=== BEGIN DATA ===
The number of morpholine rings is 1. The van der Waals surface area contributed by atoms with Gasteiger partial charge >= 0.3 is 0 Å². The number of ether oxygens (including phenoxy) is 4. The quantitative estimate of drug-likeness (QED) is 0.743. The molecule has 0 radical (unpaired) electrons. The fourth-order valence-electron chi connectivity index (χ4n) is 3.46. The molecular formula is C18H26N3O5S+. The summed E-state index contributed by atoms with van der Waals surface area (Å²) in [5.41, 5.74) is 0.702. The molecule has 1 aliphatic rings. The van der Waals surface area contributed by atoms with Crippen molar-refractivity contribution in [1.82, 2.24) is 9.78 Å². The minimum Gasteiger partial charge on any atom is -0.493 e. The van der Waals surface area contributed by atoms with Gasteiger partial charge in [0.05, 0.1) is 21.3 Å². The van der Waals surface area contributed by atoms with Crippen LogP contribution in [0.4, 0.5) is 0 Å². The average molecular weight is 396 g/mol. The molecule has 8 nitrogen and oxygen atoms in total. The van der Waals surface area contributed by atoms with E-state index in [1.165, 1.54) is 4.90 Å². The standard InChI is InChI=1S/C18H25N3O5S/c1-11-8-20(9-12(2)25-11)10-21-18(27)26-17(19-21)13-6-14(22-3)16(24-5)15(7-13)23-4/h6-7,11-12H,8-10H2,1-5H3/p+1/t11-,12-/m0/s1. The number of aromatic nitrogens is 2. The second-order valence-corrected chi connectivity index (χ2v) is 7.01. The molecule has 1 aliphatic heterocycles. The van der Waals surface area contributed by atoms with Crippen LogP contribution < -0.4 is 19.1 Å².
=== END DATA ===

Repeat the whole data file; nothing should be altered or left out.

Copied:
The number of morpholine rings is 1. The van der Waals surface area contributed by atoms with Gasteiger partial charge >= 0.3 is 0 Å². The number of ether oxygens (including phenoxy) is 4. The quantitative estimate of drug-likeness (QED) is 0.743. The molecule has 0 radical (unpaired) electrons. The fourth-order valence-electron chi connectivity index (χ4n) is 3.46. The molecular formula is C18H26N3O5S+. The summed E-state index contributed by atoms with van der Waals surface area (Å²) in [5.41, 5.74) is 0.702. The molecule has 1 aliphatic rings. The van der Waals surface area contributed by atoms with Crippen molar-refractivity contribution in [1.82, 2.24) is 9.78 Å². The minimum Gasteiger partial charge on any atom is -0.493 e. The van der Waals surface area contributed by atoms with Gasteiger partial charge in [0.05, 0.1) is 21.3 Å². The van der Waals surface area contributed by atoms with Crippen LogP contribution in [0.4, 0.5) is 0 Å². The average molecular weight is 396 g/mol. The molecule has 8 nitrogen and oxygen atoms in total. The van der Waals surface area contributed by atoms with E-state index in [1.165, 1.54) is 4.90 Å². The standard InChI is InChI=1S/C18H25N3O5S/c1-11-8-20(9-12(2)25-11)10-21-18(27)26-17(19-21)13-6-14(22-3)16(24-5)15(7-13)23-4/h6-7,11-12H,8-10H2,1-5H3/p+1/t11-,12-/m0/s1. The number of aromatic nitrogens is 2. The second-order valence-corrected chi connectivity index (χ2v) is 7.01. The molecule has 1 aliphatic heterocycles. The van der Waals surface area contributed by atoms with Crippen LogP contribution < -0.4 is 19.1 Å².